I had an opportunity to attend the Property Casualty Insurers Association (PCI) technology conference in September in warm San Antonio. The conference remains a good barometer for the technology state of the property/casualty industry and is a valuable opportunity to take the pulse of the CIOs in attendance. There were the usual sorts of sessions, including informational updates on the latest technology, budget and software trends, along with sessions focused on customer service and the emergence of big data in the industry.
While there were interesting discussions around emerging technological trends think telematics and real-time risk modeling thematically, the conference seemed to center on the continuing efforts of carriers to modernize their core systems and processes. This has been a long road, and will most likely continue to be a focus for the industry over the next several years.
That’s all fine, but it begs the question of why such modernization efforts should take so long. In my tenure as a CIO, one of my business colleagues once opined that NASA could build and launch a space shuttle in the time it was taking us to implement a new commercial lines policy platform. While it stung a bit at the time, it happened to be true, or at least nearly true depending on the NASA timeline one used. Upon further reflection, I’ve come to appreciate the comment for what I think it really represents.
The hard truth is, as compared to other industries, it takes a while to get things done in the insurance industry. On the one hand, that’s not surprising given that the industry’s foundational rock is risk management, but on the other hand, there’s a cost to always being settlers and not pioneers.
And what is that cost? Well, for starters, there are elements of process and expense inefficiencies, customer service issues and vaults full of information that nobody can find the combinations for. But I’d like to suggest that there is a bigger cost, and that is the perception, deserved or not, that the industry floats in the backwaters of the huge technological tide pool that is quickly and inevitably eroding staid business models and the processes associated with them.
Now, that is not entirely true as there are carriers that have jumped on the technological bandwagon, particularly in personal lines, but in the main, the perception holds, which is a dangerous thing for the industry. The reason it’s dangerous is pretty simple, yet has powerful implications.
Technological innovation and adoption draws two things money and talent. That’s a model that’s been borne out over the past two to three decades, and it will clearly continue into the foreseeable future.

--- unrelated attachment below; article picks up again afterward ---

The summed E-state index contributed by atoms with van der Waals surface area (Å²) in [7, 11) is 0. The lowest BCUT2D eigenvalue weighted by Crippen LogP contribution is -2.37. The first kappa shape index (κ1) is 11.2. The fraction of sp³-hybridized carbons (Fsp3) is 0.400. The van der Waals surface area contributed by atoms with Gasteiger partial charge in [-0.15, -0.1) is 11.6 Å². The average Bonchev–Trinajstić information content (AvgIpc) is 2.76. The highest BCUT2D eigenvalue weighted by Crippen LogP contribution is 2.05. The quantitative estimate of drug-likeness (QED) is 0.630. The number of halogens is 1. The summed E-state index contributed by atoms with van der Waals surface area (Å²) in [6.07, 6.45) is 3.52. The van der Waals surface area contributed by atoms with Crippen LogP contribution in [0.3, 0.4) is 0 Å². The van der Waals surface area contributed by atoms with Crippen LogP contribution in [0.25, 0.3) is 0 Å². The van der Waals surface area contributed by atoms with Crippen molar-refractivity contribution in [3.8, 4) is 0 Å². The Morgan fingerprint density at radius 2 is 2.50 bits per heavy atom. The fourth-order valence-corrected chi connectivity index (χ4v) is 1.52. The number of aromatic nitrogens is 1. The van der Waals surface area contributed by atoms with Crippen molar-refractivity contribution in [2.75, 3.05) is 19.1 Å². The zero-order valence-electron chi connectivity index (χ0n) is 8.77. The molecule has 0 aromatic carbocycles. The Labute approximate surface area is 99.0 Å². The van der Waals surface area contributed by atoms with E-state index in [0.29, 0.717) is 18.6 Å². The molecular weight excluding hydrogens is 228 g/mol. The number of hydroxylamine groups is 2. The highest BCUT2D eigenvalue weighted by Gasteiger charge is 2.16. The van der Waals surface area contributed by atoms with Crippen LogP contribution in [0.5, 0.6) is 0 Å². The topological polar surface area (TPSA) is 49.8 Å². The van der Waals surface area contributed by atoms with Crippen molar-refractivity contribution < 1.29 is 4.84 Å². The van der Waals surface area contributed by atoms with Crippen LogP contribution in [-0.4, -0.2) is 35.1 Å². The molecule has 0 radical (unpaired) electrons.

Money in the form of investments is a major part of the fuel for technological innovation, and in industries like aerospace, pharmaceuticals, engineering and even manufacturing, much has been invested to drive new processes based on technological approaches to old problems. And combining that fuel with talent is often where the real magic happens.
Talented innovators and technologists want to be where the action is, and where they have the opportunity to create, implement and profit from their ideas and the work they put into bringing those ideas to life. That action, for the most part, is not in the insurance industry, at least not now. That’s a problem for the industry, because the more that perception of technological backwardness gets reinforced, the more difficult it becomes to turn it around.
That’s not to say that it can’t be done. I happen to live in the Detroit area so I’ve had a front-row seat as the auto industry committed institutional suicide by, among other things, taking their customers for granted and ignoring major socio-cultural changes driven by technology. It took the federal government to help that industry out of their funk.
Here’s hoping the insurance industry makes its own course corrections.
Frank Petersmark is CIO Advocate at X by 2, Inc., in Farmington Hills, Mich., a technology company specializing in software and data architecture and transformation projects for the insurance industry. Previously, he was CIO and VP at Amerisure.
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